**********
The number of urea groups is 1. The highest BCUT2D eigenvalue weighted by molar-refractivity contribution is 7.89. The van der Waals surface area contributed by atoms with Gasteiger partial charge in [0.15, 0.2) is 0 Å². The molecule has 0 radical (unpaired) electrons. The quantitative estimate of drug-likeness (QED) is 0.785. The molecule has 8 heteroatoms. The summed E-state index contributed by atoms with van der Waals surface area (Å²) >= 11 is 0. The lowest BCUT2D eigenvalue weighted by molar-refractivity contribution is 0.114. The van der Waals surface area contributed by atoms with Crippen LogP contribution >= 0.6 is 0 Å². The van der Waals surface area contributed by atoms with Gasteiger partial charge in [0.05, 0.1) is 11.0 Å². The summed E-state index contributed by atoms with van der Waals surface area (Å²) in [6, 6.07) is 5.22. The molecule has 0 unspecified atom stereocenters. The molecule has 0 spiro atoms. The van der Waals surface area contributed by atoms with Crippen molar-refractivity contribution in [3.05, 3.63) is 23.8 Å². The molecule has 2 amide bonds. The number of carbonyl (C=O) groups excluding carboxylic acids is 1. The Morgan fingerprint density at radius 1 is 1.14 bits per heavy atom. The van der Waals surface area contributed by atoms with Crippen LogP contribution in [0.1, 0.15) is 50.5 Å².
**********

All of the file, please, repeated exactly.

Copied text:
The number of urea groups is 1. The highest BCUT2D eigenvalue weighted by molar-refractivity contribution is 7.89. The van der Waals surface area contributed by atoms with Gasteiger partial charge in [0.15, 0.2) is 0 Å². The molecule has 0 radical (unpaired) electrons. The quantitative estimate of drug-likeness (QED) is 0.785. The molecule has 8 heteroatoms. The summed E-state index contributed by atoms with van der Waals surface area (Å²) >= 11 is 0. The lowest BCUT2D eigenvalue weighted by molar-refractivity contribution is 0.114. The van der Waals surface area contributed by atoms with Crippen LogP contribution >= 0.6 is 0 Å². The van der Waals surface area contributed by atoms with Gasteiger partial charge in [0.05, 0.1) is 11.0 Å². The summed E-state index contributed by atoms with van der Waals surface area (Å²) in [6, 6.07) is 5.22. The molecule has 0 unspecified atom stereocenters. The molecule has 0 spiro atoms. The van der Waals surface area contributed by atoms with Crippen molar-refractivity contribution in [3.05, 3.63) is 23.8 Å². The molecule has 2 amide bonds. The number of carbonyl (C=O) groups excluding carboxylic acids is 1. The Morgan fingerprint density at radius 1 is 1.14 bits per heavy atom. The van der Waals surface area contributed by atoms with Crippen LogP contribution in [0.1, 0.15) is 50.5 Å².